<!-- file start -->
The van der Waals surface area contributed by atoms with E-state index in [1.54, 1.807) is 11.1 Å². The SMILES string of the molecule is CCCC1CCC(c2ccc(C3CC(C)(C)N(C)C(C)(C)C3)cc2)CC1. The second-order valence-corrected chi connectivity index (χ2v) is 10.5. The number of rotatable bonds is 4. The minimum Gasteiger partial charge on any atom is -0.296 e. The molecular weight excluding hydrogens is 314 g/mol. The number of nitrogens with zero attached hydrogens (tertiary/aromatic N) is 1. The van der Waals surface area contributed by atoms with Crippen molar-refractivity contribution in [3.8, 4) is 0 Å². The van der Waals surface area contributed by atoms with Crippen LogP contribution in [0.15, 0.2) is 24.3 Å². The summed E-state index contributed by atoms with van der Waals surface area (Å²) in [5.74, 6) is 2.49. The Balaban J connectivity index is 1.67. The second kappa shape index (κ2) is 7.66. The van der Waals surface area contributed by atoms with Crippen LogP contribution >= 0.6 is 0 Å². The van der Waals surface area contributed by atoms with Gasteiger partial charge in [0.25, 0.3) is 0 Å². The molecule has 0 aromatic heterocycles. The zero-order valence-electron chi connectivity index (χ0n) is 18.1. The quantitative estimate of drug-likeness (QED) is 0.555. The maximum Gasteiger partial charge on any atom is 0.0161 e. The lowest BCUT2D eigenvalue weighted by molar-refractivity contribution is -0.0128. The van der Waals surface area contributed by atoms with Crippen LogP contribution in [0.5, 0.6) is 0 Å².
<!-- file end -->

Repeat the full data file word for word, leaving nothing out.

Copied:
The van der Waals surface area contributed by atoms with E-state index in [1.54, 1.807) is 11.1 Å². The SMILES string of the molecule is CCCC1CCC(c2ccc(C3CC(C)(C)N(C)C(C)(C)C3)cc2)CC1. The second-order valence-corrected chi connectivity index (χ2v) is 10.5. The number of rotatable bonds is 4. The minimum Gasteiger partial charge on any atom is -0.296 e. The molecular weight excluding hydrogens is 314 g/mol. The number of nitrogens with zero attached hydrogens (tertiary/aromatic N) is 1. The van der Waals surface area contributed by atoms with Crippen molar-refractivity contribution in [3.8, 4) is 0 Å². The van der Waals surface area contributed by atoms with Crippen LogP contribution in [0.15, 0.2) is 24.3 Å². The summed E-state index contributed by atoms with van der Waals surface area (Å²) in [5.74, 6) is 2.49. The Balaban J connectivity index is 1.67. The second kappa shape index (κ2) is 7.66. The van der Waals surface area contributed by atoms with Crippen LogP contribution >= 0.6 is 0 Å². The van der Waals surface area contributed by atoms with Gasteiger partial charge in [0.25, 0.3) is 0 Å². The molecule has 0 aromatic heterocycles. The zero-order valence-electron chi connectivity index (χ0n) is 18.1. The quantitative estimate of drug-likeness (QED) is 0.555. The maximum Gasteiger partial charge on any atom is 0.0161 e. The lowest BCUT2D eigenvalue weighted by molar-refractivity contribution is -0.0128. The van der Waals surface area contributed by atoms with Crippen LogP contribution in [0.5, 0.6) is 0 Å².